You can use fencing to stop them from getting to certain areas of the garden. You can also use fencing to give your puppy a designated digging spot. 

Alternatively use a children’s sandbox to create a specific digging pit for your puppy, hide toys and treats in there and let them go to town!

If giving your puppy a digging spot outside isn’t going to work for you, then create an indoor one. Use a cardboard box with the sides cut down a little, then fill with screwed up newspaper, and safe packaging materials, then sprinkle kibble in.

Also, consider taking your puppy to the woods or to a beach where they can do all of the digging they like – woohoo!!

puppy sitting in a field
Photo by Seth Doyle on Unsplash

Step 3 – How to stop your puppy digging in the moment

Have you let step 2 pass you by and your puppy is digging a hole AGAIN? Ok time to get them away from there quickly, without shouting, yelling or conflict. 

Let’s teach a positive interrupter AKA the emergency recall AKA I need to get you away from that thing pronto, but I want you to do it super fast and willingly. 

  • Grab a pot with some tasty treats
  • Get your excited voice going on, and say ‘what’s this?!’ with great enthusiasm, and toss some treats under your pup’s nose onto the floor. (they don’t have to do anything for it – we’re just building associations and that word = yummy food)
  • When they finish the treats, do the same about 10 times more with about 5 to 6 treats or bits of kibble. After that, have a break, and repeat later in the day.
  • Repeat every day 10 reps for a week. In that time ‘what’s this’ will have become like the ice-cream van music – and your puppy will start to respond to it like magic!
  • After a week, practise outside, then use it to redirect your puppy from digging and get them to do something else. (while you do more work on steps 1 and 2!)

Puppy breeds that like to dig more than others

When thinking about how to stop a puppy from digging we do need to look at the breeds which are more prone to digging.

Breeds of dog that are likely to dig are

Jack Russel Terriers – bred as ratters these guys genetically programmed to dig out vermin, and a great job they do of it too! Don’t forget you can find out more about training your Jack Russel with our article.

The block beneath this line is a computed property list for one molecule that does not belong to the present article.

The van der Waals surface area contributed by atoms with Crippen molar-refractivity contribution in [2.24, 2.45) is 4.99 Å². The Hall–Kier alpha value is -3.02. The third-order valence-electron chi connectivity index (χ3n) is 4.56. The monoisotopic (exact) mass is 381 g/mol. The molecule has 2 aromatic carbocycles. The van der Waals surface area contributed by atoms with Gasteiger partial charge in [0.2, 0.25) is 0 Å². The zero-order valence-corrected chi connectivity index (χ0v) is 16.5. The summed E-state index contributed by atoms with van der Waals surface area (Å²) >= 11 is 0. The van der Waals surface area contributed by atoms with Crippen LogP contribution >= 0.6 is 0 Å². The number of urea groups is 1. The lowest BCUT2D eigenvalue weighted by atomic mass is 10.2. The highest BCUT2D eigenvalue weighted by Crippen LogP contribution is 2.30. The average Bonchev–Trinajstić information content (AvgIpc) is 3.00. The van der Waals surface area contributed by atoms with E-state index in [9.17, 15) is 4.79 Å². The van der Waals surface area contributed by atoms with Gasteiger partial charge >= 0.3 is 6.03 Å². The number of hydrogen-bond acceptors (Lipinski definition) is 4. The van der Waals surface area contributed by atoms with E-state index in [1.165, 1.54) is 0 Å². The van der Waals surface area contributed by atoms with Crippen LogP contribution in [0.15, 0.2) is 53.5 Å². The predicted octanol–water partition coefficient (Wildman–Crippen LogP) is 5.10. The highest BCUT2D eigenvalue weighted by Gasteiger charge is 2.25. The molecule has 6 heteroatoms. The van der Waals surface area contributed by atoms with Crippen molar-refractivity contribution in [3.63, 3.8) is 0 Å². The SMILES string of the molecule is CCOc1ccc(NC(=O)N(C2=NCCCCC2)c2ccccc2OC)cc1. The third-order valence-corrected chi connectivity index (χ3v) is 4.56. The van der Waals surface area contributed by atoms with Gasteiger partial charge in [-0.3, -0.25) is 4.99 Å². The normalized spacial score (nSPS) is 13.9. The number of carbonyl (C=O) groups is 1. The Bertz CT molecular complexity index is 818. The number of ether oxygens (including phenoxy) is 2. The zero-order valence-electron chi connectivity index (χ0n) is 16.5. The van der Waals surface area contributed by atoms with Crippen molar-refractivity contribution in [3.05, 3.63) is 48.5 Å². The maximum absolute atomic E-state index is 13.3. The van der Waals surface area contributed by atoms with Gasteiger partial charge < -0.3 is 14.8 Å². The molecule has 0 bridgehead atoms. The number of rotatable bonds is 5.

Dachshunds – bred to go tunnelling and seek out badger setts and then shout until the hunter comes, they have little powerful legs and long bodies that are excellent for digging.

Beagles – these hounds dig to find animals that may have dug themselves in, or to dig up scents. Beagles don’t do much by halves and they are determined diggers!

Siberian Husky – these snow dogs typically dig holes to either cool down in the summer, or keep themselves warm in the winter. They will gladly do this to your flower beds so let them loose on a beach to dig!

Alaskan Malamute – while being a bit heftier and perhaps less agile than their Russian cousins they will give digging holes in your garden a good go!

Herding and working breeds – perhaps many of these dogs are not bred to dig, but they are bred to be busy. Boredom will play a big part in these dogs’ willingness to dig when they’ve got nothing better to do. Give that dog a job, we say.

We hope you’ve enjoyed reading and have learnt some tips on how to stop a puppy digging, if you have specific concerns why not reach out to the Zigzag puppy training experts team, they’ll be happy to talk to you about your puppy digging, or any other concerns you have,

Fancy a bit more reading? Why not check out Getting a new puppy checklist, training tips and prep.